Sex abuse by Southern Baptist workers chronicled
SAN ANTONIO — Hundreds of Southern Baptist church leaders and workers have been accused of sexual misconduct over the past 20 years, including dozens who returned to church duties, according to a joint investigation by two newspapers.
The San Antonio Expressnews and Houston Chronicle reported Sunday that their six-month investigation found about 380 Southern Baptist church leaders and workers who have been accused of sexual misconduct since 1998, victimizing more than 700 people. Some were as young as 3 years old while others were adults when they were abused, the newspapers reported.
About 220 offenders — among them pastors, ministers, Sunday school teachers, deacons and church volunteers — have been convicted or have taken plea deals, with dozens of cases still pending. Nearly 100 are still in prison, according to state and federal records. Dozens of others made plea deals and served no time. More than 100 are registered sex offenders, and some have returned to the pulpit. At least 35 church pastors, employees and volunteers who exhibited predatory behavior were still able to find jobs at churches.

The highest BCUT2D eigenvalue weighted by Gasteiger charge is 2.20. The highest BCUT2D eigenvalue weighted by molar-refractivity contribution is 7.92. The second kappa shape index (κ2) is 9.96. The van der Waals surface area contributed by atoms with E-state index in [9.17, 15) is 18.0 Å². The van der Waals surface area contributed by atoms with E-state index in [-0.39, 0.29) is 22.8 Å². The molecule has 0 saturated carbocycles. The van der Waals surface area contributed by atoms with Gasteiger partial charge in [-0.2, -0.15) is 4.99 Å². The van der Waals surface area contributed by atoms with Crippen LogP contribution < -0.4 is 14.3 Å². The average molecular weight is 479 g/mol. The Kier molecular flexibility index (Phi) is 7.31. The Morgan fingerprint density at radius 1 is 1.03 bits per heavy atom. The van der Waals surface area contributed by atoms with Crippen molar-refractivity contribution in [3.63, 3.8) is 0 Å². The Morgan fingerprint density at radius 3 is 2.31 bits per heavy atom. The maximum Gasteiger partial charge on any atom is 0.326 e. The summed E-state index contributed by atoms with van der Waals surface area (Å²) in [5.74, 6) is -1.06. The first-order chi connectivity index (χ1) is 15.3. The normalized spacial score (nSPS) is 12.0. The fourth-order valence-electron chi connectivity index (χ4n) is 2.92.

Several past presidents and prominent Southern Baptist Convention leaders have been accused by victims of concealing or mishandling abuse complaints within their churches or seminaries, the newspapers reported. In 2008, the church’s executive committee rejected a victim’s proposals for the church to track sexual predators, act against congregations that harbored abusers and establish sexual abuse prevention policies.
The Rev. J.D. Greear, who was elected as the Southern Baptist Convention’s president last June, said the abuses described in the news report “are pure evil.”
“I am broken over what was revealed today,” Greear wrote in a series of posts on Twitter. “The voices in this article should be heard as a warning sent from God, calling the church to repent.”
He said the 47,000-church denomination must do better in preventing abuse, commit to full cooperation with legal authorities when it does occur, and offer better care to abuse victims.
“We leaders in the SBC should have listened to the warnings of those who tried to call attention to this,” Greear tweeted. “I am committed to doing everything possible to ensure we never make these mistakes again.
“We cannot just promise to ‘do better’ and expect that to be enough. But today, change begins with feeling the full weight of the problem.”